#15 – George Eliot… woman with man’s name

George Eliot statue, Nuneaton, UK  [Alamy image ref. AP6M5R]

Photographs specifically taken ‘on commission’ – and especially niche subjects – can yield multiple results many years later… although sometimes it may be a long wait, an unrewarding result, or both!Around twenty-five years ago when working for the two most active ‘part-work’ publishing companies, Eaglemoss and Marshall Cavendish, I and a handful of other freelance photographers would receive regular ‘wants’ lists of subjects between two to three months in advance of being published.

The general subject planning of most weekly part-works – some being spread over 104 issues for a two-year contract period – had been completely broken down well in advance of the first launch issue being announced and printed. However, once established, the picture requests settled down to a reasonable four weeks in advance, which took into account seasonal requirements and availability of newer images.Being so long ago I can’t remember the licensing stipulations negotiated with both those well-known publishers, but compared to Dorling Kindersley, a more recent but notable success story in the non-fiction / educational publishing world, they were pretty easy going as to reuse of images.

I can certainly remember not ever signing an exclusive contract with any of the three aforementioned, and for several years after original part-works had been published, I received many monthly checks from both Eaglemoss and Marshall Cavendish for repeat fees from images reused in ‘foreign rights’ re-launches. Dorling Kindersley were, and are, another matter, and I still come across foreign language reprints as well as entirely new book tittles in the local French library using my images supplied for specific publications in the early to mid ‘80s for which no reuse fee has ever been paid. I still own the copyright to those images, but DK use them without new-use or re-use reproduction fees.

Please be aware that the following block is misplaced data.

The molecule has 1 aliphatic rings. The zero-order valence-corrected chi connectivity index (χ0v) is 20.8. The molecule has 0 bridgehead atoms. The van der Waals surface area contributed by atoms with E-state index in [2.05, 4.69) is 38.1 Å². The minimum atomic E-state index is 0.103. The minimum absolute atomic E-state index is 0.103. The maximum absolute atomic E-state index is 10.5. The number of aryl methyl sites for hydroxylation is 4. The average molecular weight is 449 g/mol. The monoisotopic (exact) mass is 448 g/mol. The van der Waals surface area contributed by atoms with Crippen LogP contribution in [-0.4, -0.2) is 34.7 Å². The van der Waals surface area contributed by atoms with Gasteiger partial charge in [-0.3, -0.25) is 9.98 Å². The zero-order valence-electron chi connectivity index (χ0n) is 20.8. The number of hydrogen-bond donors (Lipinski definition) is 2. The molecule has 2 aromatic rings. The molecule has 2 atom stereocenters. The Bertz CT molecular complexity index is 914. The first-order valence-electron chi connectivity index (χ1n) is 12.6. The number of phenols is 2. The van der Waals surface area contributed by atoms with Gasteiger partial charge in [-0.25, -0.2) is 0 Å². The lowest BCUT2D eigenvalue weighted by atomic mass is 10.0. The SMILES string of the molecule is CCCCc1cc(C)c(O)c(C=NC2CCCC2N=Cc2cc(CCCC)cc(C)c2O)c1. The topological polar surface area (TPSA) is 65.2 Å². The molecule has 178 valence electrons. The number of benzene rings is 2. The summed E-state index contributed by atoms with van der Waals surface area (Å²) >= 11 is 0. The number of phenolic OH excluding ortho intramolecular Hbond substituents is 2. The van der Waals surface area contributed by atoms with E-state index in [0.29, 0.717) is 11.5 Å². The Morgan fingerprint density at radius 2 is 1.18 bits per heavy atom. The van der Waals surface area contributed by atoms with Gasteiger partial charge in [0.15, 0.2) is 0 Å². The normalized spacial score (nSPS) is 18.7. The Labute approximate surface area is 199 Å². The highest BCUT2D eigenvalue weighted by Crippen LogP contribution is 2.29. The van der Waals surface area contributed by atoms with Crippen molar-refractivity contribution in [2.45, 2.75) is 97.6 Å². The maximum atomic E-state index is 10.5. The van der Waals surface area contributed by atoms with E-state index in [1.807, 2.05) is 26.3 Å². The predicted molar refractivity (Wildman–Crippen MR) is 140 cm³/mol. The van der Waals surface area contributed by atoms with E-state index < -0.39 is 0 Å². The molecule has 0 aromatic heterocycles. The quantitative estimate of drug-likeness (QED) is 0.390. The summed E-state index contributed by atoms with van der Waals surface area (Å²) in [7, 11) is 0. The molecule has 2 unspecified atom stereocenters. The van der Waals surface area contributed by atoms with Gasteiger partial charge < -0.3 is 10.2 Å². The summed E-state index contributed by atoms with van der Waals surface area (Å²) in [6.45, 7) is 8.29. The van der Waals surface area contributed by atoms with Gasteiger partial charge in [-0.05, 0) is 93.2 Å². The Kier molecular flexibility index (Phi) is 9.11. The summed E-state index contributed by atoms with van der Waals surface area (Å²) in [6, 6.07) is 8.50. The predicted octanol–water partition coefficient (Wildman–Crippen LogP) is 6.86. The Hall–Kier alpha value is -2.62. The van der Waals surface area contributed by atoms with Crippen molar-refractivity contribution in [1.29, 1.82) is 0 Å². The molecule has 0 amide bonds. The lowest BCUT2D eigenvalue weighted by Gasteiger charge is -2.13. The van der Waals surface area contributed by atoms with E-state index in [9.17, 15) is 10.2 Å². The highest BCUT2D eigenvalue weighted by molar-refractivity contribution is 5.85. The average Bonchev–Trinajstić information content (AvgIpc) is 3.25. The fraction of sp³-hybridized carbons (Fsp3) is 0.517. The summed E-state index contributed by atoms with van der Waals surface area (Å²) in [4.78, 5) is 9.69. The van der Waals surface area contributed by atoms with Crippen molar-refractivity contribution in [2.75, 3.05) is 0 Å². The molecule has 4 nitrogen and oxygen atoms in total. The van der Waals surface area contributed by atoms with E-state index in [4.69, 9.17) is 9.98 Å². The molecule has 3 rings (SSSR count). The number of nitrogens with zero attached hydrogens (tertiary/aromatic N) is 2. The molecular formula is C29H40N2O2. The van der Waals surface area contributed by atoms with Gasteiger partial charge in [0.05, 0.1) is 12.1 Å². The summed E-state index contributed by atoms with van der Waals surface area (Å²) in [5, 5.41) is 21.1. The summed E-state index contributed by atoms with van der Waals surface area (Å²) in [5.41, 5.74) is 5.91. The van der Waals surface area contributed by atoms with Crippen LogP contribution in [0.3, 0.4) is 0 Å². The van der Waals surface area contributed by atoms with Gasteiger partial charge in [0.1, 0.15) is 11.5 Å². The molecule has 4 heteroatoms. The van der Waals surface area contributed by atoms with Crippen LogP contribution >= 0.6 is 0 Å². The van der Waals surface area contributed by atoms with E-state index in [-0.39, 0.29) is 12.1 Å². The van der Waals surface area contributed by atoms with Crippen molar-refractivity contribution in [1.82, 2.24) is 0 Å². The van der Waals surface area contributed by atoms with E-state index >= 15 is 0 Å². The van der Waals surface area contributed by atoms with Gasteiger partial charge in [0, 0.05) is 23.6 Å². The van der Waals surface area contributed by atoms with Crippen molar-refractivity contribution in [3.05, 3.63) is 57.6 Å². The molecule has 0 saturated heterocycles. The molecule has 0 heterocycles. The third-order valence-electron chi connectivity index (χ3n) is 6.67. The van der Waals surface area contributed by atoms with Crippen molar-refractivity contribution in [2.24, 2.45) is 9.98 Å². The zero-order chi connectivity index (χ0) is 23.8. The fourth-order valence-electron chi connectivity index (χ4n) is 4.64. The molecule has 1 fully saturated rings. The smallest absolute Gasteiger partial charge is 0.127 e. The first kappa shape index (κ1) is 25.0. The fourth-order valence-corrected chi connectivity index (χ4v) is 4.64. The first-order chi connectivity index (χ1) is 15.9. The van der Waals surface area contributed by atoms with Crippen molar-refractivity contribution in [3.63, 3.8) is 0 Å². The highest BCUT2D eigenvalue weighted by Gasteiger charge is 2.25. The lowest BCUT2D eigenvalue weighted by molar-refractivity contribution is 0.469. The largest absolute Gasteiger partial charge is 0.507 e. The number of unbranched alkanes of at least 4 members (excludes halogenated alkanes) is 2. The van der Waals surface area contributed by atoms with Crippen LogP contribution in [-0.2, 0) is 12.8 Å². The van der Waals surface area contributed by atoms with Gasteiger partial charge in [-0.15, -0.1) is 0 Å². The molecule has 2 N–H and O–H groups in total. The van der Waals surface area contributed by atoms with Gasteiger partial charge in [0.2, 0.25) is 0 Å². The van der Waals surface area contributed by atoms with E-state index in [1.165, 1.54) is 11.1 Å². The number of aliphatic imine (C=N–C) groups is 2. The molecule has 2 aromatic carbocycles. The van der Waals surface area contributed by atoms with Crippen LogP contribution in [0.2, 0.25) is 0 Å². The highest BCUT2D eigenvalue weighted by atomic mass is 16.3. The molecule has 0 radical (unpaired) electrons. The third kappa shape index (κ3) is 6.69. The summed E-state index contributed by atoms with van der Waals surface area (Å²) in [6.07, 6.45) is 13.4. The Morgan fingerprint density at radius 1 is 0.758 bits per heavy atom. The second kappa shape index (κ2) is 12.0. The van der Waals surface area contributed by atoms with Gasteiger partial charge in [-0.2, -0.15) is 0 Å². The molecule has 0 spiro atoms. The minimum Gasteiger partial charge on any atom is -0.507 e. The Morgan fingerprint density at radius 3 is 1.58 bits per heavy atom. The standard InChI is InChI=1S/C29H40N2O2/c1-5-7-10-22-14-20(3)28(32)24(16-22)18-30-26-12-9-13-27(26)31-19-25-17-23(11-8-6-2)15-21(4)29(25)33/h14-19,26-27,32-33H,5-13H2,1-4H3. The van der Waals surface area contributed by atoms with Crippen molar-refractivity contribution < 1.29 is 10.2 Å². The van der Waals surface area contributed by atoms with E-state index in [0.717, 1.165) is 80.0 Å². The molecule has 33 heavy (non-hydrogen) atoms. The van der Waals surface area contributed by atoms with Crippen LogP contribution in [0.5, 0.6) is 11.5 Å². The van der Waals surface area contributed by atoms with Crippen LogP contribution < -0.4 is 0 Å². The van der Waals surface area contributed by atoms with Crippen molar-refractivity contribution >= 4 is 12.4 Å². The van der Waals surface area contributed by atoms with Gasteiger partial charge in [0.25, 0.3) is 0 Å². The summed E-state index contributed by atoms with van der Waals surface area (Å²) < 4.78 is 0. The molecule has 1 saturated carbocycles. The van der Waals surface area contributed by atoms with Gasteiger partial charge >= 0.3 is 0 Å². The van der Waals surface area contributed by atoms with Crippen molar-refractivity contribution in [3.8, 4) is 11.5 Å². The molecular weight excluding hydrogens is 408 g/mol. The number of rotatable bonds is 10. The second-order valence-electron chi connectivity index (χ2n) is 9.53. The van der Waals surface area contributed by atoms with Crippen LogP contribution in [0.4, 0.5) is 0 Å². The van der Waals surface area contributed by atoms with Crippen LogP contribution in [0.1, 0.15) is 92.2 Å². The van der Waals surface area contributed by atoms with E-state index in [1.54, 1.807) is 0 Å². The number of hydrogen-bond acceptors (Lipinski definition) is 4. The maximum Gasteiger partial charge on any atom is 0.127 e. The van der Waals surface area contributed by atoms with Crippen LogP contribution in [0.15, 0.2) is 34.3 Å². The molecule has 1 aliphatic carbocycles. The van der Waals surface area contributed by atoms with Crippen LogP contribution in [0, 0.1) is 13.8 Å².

The lead image on this page was originally requested in 1986 by Marshall Cavendish for their “Great Writers” 52-issue part-work series and is of the statue of the famous English writer George Eliot who used a male pseudonym to ensure her works were taken seriously. Although female authors were published under their own names during Eliot’s lifetime, she wanted to escape the stereotype of women only writing ‘light-hearted’ romances.

Arbury Hall, Nuneaton, Warwickshire, UK  [Alamy image ref. AP6M6M]

The second image, for the same publication, is of Arbury Hall, a Grade I listed country house – former a monastery, and rebuilt in a mixture of Tudor and 18th-century Gothic architecture – situated in 300 acres of parkland near Nuneaton in Warwickshire. Eliot was born on this estate at South Farm in 1819, the daughter of the estate’s land agent. I also found and took images of South Farm, as well as other locally connected landmarks, churches and villages which have been used during a few times during the past 25 years to illustrate other author’s articles related to Eliot and her writings.

What sometimes puzzles me, however, is why my quarter-century old shots scanned from my 35mm Minolta 9000 AF’s color-transparency films may be more attractive to picture researchers than current digital stock images? The answer sometimes lies in the fact that up-to-date images often show many more distractions, or visual pollution, because of the increase in urban advertising and signage.And as for buildings in landscapes… sometimes both change for years on end through reconstruction or renovation (with scaffolding covering facades), or natural tree growth blocking previously excellent and unobstructed viewpoints.

Twenty-five years on, the reproduction fees for these two images used for a 1-year license in a UK published travel guide (and / or e-book) with an up to 500,000 print run was somewhat less than the original fee paid by Marshall Cavendish for a fortnightly published part-work with perhaps a tenth at most or more than likely as little as one percent (5,000) of the more recent publication’s print-run. But that’s how it goes nowadays!

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